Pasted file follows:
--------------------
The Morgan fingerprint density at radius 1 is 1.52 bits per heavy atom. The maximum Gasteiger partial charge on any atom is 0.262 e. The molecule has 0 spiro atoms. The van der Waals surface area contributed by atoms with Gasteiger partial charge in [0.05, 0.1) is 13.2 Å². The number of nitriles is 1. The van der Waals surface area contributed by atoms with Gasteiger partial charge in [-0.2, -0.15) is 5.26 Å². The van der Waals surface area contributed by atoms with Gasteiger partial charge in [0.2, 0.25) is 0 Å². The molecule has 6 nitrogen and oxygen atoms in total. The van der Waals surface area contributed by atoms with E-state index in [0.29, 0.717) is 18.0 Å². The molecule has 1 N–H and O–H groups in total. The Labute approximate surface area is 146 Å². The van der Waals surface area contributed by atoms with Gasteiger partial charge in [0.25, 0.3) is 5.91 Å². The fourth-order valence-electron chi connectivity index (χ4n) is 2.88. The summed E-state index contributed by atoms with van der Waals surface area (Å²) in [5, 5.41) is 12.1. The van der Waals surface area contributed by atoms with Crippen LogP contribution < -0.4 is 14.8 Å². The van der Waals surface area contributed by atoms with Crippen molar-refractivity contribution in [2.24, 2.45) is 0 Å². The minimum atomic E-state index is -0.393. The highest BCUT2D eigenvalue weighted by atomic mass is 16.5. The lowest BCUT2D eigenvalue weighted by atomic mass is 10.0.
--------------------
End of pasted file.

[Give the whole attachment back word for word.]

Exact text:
The Morgan fingerprint density at radius 1 is 1.52 bits per heavy atom. The maximum Gasteiger partial charge on any atom is 0.262 e. The molecule has 0 spiro atoms. The van der Waals surface area contributed by atoms with Gasteiger partial charge in [0.05, 0.1) is 13.2 Å². The number of nitriles is 1. The van der Waals surface area contributed by atoms with Gasteiger partial charge in [-0.2, -0.15) is 5.26 Å². The van der Waals surface area contributed by atoms with Gasteiger partial charge in [0.2, 0.25) is 0 Å². The molecule has 6 nitrogen and oxygen atoms in total. The van der Waals surface area contributed by atoms with E-state index in [0.29, 0.717) is 18.0 Å². The molecule has 1 N–H and O–H groups in total. The Labute approximate surface area is 146 Å². The van der Waals surface area contributed by atoms with Gasteiger partial charge in [0.25, 0.3) is 5.91 Å². The fourth-order valence-electron chi connectivity index (χ4n) is 2.88. The summed E-state index contributed by atoms with van der Waals surface area (Å²) in [5, 5.41) is 12.1. The van der Waals surface area contributed by atoms with Crippen LogP contribution < -0.4 is 14.8 Å². The van der Waals surface area contributed by atoms with Crippen molar-refractivity contribution in [2.24, 2.45) is 0 Å². The minimum atomic E-state index is -0.393. The highest BCUT2D eigenvalue weighted by atomic mass is 16.5. The lowest BCUT2D eigenvalue weighted by atomic mass is 10.0.